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#1 2008-10-26 06:14:11


Radical bromination of 1-tert-butyl-1,4-dimethylcyclohexane

When a specific stereoisomer of 1-tert-butyl-1,4-dimethylcyclohexane is treated with bromine in the presence of light, two major alkyl bromides products are formed and, one of those is in greater yield than the other.

There are two issues at play in this problem. One is where does the bromination occur and the second is which isomer will be the major isomer?
For the ratio of bromination, you can find a similar problem posted in which the mechanism for the bromination is given followed by a calculation of the selectivity below it. See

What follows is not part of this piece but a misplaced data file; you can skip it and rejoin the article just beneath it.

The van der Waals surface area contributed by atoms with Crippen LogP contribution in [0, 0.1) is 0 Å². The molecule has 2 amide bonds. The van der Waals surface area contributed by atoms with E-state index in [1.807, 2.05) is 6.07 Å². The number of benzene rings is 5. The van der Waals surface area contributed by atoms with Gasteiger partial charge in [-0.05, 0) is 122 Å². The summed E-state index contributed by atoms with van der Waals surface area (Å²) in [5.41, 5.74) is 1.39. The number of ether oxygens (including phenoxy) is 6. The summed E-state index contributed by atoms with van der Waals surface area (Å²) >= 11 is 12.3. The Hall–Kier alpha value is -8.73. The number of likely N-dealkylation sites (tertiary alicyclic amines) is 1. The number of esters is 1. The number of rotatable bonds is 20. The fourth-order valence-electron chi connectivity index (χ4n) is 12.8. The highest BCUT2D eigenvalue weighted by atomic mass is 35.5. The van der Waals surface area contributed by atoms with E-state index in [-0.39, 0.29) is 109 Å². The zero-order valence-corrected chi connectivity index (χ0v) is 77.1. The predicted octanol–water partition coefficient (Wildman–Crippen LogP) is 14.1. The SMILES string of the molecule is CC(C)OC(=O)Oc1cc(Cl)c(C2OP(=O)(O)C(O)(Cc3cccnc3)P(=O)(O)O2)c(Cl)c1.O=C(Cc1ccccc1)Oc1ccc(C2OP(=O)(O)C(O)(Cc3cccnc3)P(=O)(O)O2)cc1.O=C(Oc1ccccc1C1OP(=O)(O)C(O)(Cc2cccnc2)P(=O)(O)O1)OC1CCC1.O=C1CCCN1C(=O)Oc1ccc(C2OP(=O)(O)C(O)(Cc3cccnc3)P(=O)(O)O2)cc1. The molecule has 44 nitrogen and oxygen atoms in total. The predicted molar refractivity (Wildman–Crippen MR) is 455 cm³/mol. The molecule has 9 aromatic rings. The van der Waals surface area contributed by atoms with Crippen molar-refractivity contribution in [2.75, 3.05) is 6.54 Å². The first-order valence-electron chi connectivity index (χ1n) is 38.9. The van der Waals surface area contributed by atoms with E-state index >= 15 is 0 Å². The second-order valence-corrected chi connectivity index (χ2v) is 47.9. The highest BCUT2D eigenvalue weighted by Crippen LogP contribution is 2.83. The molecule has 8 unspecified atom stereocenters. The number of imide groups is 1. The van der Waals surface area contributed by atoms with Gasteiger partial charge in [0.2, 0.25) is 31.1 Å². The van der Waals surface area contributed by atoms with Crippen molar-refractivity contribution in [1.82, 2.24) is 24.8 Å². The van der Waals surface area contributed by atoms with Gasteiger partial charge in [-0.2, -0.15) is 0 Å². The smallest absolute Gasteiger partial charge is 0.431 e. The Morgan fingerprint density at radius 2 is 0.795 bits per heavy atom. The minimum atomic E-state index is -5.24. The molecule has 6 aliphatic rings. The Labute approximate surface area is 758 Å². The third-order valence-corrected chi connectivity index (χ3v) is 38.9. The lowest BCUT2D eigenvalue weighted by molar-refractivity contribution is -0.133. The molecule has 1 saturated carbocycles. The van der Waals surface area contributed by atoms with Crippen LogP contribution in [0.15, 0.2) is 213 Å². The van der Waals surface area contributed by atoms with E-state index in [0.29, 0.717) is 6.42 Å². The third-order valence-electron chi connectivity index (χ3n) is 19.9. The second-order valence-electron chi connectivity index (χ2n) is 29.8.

From that problem, the following issue arises. Will the bromine attack to form the axial or equatorial isomer? If you look up the A-values, bromine is sterically smaller than a methyl. One might anticipate bromine attack to form this product would be easier. However, since the radical is planar, then which path shall the reaction with Br2 take? If we use the reduction of cyclohexanone as an example of a planar carbon undergoing nucleophilic attack, then the major product gives the product with the axial nucleophile if the nucleophile is small, see … Felkin.gif 


I would predict the product on the left as the major product. This problem requires understanding the reaction mechanism. I suggest using "A Guide to Organic Chemistry Mechanisms" (, Barnes and Noble or ).


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